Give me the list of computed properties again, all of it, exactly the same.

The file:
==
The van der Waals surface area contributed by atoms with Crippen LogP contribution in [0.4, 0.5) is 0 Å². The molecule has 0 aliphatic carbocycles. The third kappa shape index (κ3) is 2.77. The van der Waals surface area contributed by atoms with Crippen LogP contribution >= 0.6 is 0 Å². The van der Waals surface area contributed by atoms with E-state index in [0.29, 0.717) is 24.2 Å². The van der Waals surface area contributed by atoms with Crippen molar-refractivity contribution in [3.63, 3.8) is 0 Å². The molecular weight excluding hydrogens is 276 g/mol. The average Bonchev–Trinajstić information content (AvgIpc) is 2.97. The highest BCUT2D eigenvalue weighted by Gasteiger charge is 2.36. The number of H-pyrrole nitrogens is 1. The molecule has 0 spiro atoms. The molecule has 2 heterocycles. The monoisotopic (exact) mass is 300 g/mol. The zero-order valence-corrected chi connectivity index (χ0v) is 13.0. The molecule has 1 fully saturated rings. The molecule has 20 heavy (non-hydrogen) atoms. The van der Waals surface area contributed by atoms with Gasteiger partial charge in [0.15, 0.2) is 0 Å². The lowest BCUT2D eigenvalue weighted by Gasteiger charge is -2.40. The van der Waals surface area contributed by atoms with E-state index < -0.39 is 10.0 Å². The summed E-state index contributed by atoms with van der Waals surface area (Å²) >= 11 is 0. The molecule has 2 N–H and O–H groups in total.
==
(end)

The van der Waals surface area contributed by atoms with Crippen LogP contribution in [0.4, 0.5) is 0 Å². The molecule has 0 aliphatic carbocycles. The third kappa shape index (κ3) is 2.77. The van der Waals surface area contributed by atoms with Crippen LogP contribution >= 0.6 is 0 Å². The van der Waals surface area contributed by atoms with E-state index in [0.29, 0.717) is 24.2 Å². The van der Waals surface area contributed by atoms with Crippen molar-refractivity contribution in [3.63, 3.8) is 0 Å². The molecular weight excluding hydrogens is 276 g/mol. The average Bonchev–Trinajstić information content (AvgIpc) is 2.97. The highest BCUT2D eigenvalue weighted by Gasteiger charge is 2.36. The number of H-pyrrole nitrogens is 1. The molecule has 0 spiro atoms. The molecule has 2 heterocycles. The monoisotopic (exact) mass is 300 g/mol. The zero-order valence-corrected chi connectivity index (χ0v) is 13.0. The molecule has 1 fully saturated rings. The molecule has 20 heavy (non-hydrogen) atoms. The van der Waals surface area contributed by atoms with Gasteiger partial charge in [0.15, 0.2) is 0 Å². The lowest BCUT2D eigenvalue weighted by Gasteiger charge is -2.40. The van der Waals surface area contributed by atoms with E-state index < -0.39 is 10.0 Å². The summed E-state index contributed by atoms with van der Waals surface area (Å²) >= 11 is 0. The molecule has 2 N–H and O–H groups in total.